15. “prejudice, war hysteria, and a failure of political leadership”. Sounds all too familiar. I wonder what future generations might think of today’s internment camps on the Mexican border.

  16. It’s easy to draw parallels between Manzanar and our southern border, but there are other, equally distressing currents running through our society today. In Marysville, Michigan, a candidate for city council has declared that the city should remain “as white as possible.” It was the third photo above that brought that article to mind, and collapsed the space between the 1940s and today.

    Some of the same problems were faced by the Vietnamese who came here to Texas in the 1970s. The “shrimper wars” were a real thing, and I work very near a harbor that was known as Little Hanoi. There weren’t any actual detention camps in that situation, but the isolation and persecution of the Vietnamese was real. If the interned Japanese and the Vietnamese refugees had anything to give thanks for, it might have been that social media didn’t exist in those days. I’m against censorship in any form — yes, even “hate” speech — but on the other hand, our modern technology is being used to do tremendous damage to individuals and groups, and it’s ever more difficult to figure out what to do about that.

    • It’s incredibly hard to get beyond perceived self-interest, Linda. Almost impossible. I am convinced that any hope for the future has to be tied to redefining self-interest. The world we live in today is radically different than the world we lived in 20 years ago which is nothing compared to the world of 200 years ago. And the rapid change seems to be accelerating. And much of how we deal with the change is with the same mind and tribal mentality that was working for us 2,000 or 20,000 years ago. I for one, like the concept of enlightened self-interest, where we look beyond the present into the future as an ongoing process. And it doesn’t even have to be very far. I think the new Statement on Purpose of a Corporation that was drafted by a number of America’s business leaders is an excellent example.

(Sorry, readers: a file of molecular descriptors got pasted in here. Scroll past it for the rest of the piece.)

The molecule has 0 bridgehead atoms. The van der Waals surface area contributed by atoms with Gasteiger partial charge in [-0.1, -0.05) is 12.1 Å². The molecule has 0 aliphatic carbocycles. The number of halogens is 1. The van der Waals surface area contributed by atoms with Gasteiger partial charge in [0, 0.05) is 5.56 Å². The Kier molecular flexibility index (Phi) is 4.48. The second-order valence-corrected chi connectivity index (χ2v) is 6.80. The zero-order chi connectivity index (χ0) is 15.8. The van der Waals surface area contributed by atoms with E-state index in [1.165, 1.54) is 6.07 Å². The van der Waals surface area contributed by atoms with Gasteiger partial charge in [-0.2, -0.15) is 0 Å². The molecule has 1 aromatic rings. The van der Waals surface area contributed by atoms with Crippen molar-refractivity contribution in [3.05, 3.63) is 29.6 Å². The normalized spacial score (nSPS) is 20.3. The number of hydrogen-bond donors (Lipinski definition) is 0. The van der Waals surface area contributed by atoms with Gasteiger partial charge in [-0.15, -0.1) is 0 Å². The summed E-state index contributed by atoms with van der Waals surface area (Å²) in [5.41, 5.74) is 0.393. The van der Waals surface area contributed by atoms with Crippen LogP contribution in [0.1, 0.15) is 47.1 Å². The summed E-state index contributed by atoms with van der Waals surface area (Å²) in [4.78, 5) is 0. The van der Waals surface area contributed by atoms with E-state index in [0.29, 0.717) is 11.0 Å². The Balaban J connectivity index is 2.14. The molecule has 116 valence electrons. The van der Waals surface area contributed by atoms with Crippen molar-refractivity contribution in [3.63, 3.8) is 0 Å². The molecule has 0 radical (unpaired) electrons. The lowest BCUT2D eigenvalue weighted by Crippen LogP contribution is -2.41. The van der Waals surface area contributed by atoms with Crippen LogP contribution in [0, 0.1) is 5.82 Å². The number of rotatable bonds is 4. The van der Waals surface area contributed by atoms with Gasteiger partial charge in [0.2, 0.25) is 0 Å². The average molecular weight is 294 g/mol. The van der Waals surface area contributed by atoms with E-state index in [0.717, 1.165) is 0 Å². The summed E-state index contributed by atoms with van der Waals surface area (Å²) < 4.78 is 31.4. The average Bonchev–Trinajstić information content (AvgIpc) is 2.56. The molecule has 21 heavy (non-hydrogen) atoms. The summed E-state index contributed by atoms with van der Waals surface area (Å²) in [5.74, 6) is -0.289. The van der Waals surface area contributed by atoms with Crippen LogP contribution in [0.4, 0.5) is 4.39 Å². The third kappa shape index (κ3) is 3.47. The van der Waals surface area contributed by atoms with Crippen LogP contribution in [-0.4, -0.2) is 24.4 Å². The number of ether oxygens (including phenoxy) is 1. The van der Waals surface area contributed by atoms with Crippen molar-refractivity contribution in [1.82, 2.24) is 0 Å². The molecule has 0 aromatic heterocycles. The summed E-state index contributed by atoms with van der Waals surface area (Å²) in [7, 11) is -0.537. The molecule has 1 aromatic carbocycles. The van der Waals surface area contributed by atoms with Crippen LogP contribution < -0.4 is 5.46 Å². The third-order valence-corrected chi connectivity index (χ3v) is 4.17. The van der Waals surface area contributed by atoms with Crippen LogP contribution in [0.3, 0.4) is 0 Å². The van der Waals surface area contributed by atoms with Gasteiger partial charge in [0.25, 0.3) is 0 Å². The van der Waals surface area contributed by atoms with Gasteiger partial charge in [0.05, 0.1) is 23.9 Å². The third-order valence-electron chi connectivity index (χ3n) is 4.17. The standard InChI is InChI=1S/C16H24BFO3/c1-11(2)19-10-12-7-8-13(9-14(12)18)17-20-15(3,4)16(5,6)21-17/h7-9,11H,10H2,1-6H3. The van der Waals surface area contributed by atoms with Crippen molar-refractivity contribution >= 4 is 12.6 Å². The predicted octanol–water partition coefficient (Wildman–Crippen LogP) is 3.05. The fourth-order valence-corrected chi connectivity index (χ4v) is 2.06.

Thanks as always for your thoughtful comments. –Curt

      • Interesting that there’s a parallel to our southern border situation now in South America. With Ecuador’s new visa restrictions in place, Venezuelan refugees caught in Columbia are talking about crossing the Ecuadorian border between checkpoints in an attempt to get to Peru. And American media is focused on a football quarterback who’s retiring, or giving oxygen to people whose self-interest is anything but enlightened. Sigh.

  17. Pingback: Visiting the Bainbridge Island Japanese American Exclusion Memorial